Weight management for overweight and obese men delivered through professional football clubs: a pilot randomized trial

Cindy M Gray, Kate Hunt, Nanette Mutrie, Annie S Anderson, Shaun Treweek, Sally Wyke

Research output: Contribution to journalArticle

21 Citations (Scopus)
3 Downloads (Pure)

Abstract

BACKGROUND: The prevalence of male obesity is increasing, but men are less likely than women to attend existing weight management programmes. We have taken a novel approach to reducing perceived barriers to weight loss for men by using professional football (soccer) clubs to encourage participation in a weight management group programme, gender-sensitised in content and style of delivery. Football Fans in Training (FFIT) provides 12 weeks of weight loss, physical activity and healthy eating advice at top professional football clubs in Scotland. This pilot randomized trial explored the feasibility of using these clubs as a setting for a randomized controlled trial of 12 month weight loss following men's participation in FFIT.

METHODS: A two-arm pilot trial at two Scottish Premier League football clubs (one large, one smaller), with 103 men (aged 35-65, body mass index (BMI) ≥27 kg/m²) individually randomized to the intervention (n=51, received the pilot programme (p-FFIT) immediately) and waitlist comparison (n=52, received p-FFIT after four months) groups. Feasibility of recruitment, randomization, data collection and retention were assessed. Objective physical measurements (weight, waist circumference, blood pressure, body composition) and questionnaires (self-reported physical activity, diet, alcohol consumption, psychological outcomes) were obtained from both groups by fieldworkers trained to standard protocols at baseline and 12 weeks, and from the intervention group at 6 and 12 months. Qualitative methods elicited men's experiences of participation in the pilot trial.

RESULTS: Following a short recruitment period, the recruitment target was achieved at the large, but not smaller, club. Participants' mean age was 47.1 ± 8.4 years; mean BMI 34.5 ± 5.0 kg/m². Retention through the trial was good (>80% at 12 weeks and 6 months; >75% at 12 months), and 76% attended at least 80% of available programme delivery sessions. At 12 weeks, the intervention group lost significantly more weight than the comparison group (4.6% c.f. -0.6%, p<.001) and many maintained this to 12 months (intervention group baseline-12 month weight loss: 3.5%, p<.001). There were also improvements in self-reported physical activity and diet, many sustained long term.

CONCLUSIONS: The results demonstrated the feasibility of trial procedures and the potential of FFIT to engage men in sustained weight loss and positive lifestyle change. They supported the conduct of a fully-powered randomized controlled trial.

Original languageEnglish
Article number121
JournalThe International Journal of Behavioral Nutrition and Physical Activity
Volume10
DOIs
Publication statusPublished - 30 Oct 2013

Fingerprint

Football
Weights and Measures
Weight Loss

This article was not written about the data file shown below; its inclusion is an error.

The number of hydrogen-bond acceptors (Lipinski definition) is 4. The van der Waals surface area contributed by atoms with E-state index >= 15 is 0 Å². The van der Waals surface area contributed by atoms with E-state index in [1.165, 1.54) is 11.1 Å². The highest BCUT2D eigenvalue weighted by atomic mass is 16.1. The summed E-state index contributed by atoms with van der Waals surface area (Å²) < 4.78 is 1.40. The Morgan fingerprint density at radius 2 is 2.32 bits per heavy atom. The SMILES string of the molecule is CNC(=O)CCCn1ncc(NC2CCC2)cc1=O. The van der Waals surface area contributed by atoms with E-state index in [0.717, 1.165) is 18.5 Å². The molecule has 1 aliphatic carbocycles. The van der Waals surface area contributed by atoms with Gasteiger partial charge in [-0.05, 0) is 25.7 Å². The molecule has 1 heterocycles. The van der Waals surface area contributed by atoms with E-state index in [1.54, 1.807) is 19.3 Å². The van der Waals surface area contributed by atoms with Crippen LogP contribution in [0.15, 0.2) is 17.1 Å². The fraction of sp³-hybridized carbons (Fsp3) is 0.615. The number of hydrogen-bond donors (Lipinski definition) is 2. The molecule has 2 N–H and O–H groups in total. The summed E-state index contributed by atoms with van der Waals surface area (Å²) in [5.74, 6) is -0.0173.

Exercise
Body Mass Index
Randomized Controlled Trials
Diet
Soccer
Scotland
Waist Circumference
Random Allocation
Body Composition
Alcohol Drinking
Health Personnel
Life Style
Obesity
Psychology
Blood Pressure

Keywords

  • overweight
  • obesity
  • physical activity
  • diet
  • behaviour change
  • men
  • gender
  • masculinities
  • intervention
  • sports club

Cite this

Weight management for overweight and obese men delivered through professional football clubs : a pilot randomized trial. / Gray, Cindy M; Hunt, Kate; Mutrie, Nanette; Anderson, Annie S; Treweek, Shaun; Wyke, Sally.

In: The International Journal of Behavioral Nutrition and Physical Activity, Vol. 10, 121, 30.10.2013.

Research output: Contribution to journalArticle

@article{f1e39bcb8fbb40caa18edcc3c36d0c00,
title = "Weight management for overweight and obese men delivered through professional football clubs: a pilot randomized trial",
abstract = "BACKGROUND: The prevalence of male obesity is increasing, but men are less likely than women to attend existing weight management programmes. We have taken a novel approach to reducing perceived barriers to weight loss for men by using professional football (soccer) clubs to encourage participation in a weight management group programme, gender-sensitised in content and style of delivery. Football Fans in Training (FFIT) provides 12 weeks of weight loss, physical activity and healthy eating advice at top professional football clubs in Scotland. This pilot randomized trial explored the feasibility of using these clubs as a setting for a randomized controlled trial of 12 month weight loss following men's participation in FFIT.METHODS: A two-arm pilot trial at two Scottish Premier League football clubs (one large, one smaller), with 103 men (aged 35-65, body mass index (BMI) ≥27 kg/m²) individually randomized to the intervention (n=51, received the pilot programme (p-FFIT) immediately) and waitlist comparison (n=52, received p-FFIT after four months) groups. Feasibility of recruitment, randomization, data collection and retention were assessed. Objective physical measurements (weight, waist circumference, blood pressure, body composition) and questionnaires (self-reported physical activity, diet, alcohol consumption, psychological outcomes) were obtained from both groups by fieldworkers trained to standard protocols at baseline and 12 weeks, and from the intervention group at 6 and 12 months. Qualitative methods elicited men's experiences of participation in the pilot trial.RESULTS: Following a short recruitment period, the recruitment target was achieved at the large, but not smaller, club. Participants' mean age was 47.1 ± 8.4 years; mean BMI 34.5 ± 5.0 kg/m². Retention through the trial was good (>80{\%} at 12 weeks and 6 months; >75{\%} at 12 months), and 76{\%} attended at least 80{\%} of available programme delivery sessions. At 12 weeks, the intervention group lost significantly more weight than the comparison group (4.6{\%} c.f. -0.6{\%}, p<.001) and many maintained this to 12 months (intervention group baseline-12 month weight loss: 3.5{\%}, p<.001). There were also improvements in self-reported physical activity and diet, many sustained long term.CONCLUSIONS: The results demonstrated the feasibility of trial procedures and the potential of FFIT to engage men in sustained weight loss and positive lifestyle change. They supported the conduct of a fully-powered randomized controlled trial.",